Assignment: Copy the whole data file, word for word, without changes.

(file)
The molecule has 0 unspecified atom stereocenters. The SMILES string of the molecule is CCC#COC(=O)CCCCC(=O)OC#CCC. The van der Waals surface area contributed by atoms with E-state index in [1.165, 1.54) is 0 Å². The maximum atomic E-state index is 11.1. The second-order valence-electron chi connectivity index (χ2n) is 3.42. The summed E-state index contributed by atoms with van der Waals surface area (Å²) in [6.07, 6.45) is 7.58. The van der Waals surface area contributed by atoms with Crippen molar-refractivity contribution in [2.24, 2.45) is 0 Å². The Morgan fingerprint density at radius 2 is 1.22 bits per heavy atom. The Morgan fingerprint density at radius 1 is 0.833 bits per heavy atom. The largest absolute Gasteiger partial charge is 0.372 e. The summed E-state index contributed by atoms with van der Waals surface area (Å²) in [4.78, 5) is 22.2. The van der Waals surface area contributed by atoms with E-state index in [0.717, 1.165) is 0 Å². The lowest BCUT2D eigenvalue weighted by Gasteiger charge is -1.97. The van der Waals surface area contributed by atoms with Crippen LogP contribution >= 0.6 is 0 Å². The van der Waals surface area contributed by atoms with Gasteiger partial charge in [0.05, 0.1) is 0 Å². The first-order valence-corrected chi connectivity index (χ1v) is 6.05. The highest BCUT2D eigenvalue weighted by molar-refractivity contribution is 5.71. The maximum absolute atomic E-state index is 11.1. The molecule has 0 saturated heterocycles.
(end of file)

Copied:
The molecule has 0 unspecified atom stereocenters. The SMILES string of the molecule is CCC#COC(=O)CCCCC(=O)OC#CCC. The van der Waals surface area contributed by atoms with E-state index in [1.165, 1.54) is 0 Å². The maximum atomic E-state index is 11.1. The second-order valence-electron chi connectivity index (χ2n) is 3.42. The summed E-state index contributed by atoms with van der Waals surface area (Å²) in [6.07, 6.45) is 7.58. The van der Waals surface area contributed by atoms with Crippen molar-refractivity contribution in [2.24, 2.45) is 0 Å². The Morgan fingerprint density at radius 2 is 1.22 bits per heavy atom. The Morgan fingerprint density at radius 1 is 0.833 bits per heavy atom. The largest absolute Gasteiger partial charge is 0.372 e. The summed E-state index contributed by atoms with van der Waals surface area (Å²) in [4.78, 5) is 22.2. The van der Waals surface area contributed by atoms with E-state index in [0.717, 1.165) is 0 Å². The lowest BCUT2D eigenvalue weighted by Gasteiger charge is -1.97. The van der Waals surface area contributed by atoms with Crippen LogP contribution >= 0.6 is 0 Å². The van der Waals surface area contributed by atoms with Gasteiger partial charge in [0.05, 0.1) is 0 Å². The first-order valence-corrected chi connectivity index (χ1v) is 6.05. The highest BCUT2D eigenvalue weighted by molar-refractivity contribution is 5.71. The maximum absolute atomic E-state index is 11.1. The molecule has 0 saturated heterocycles.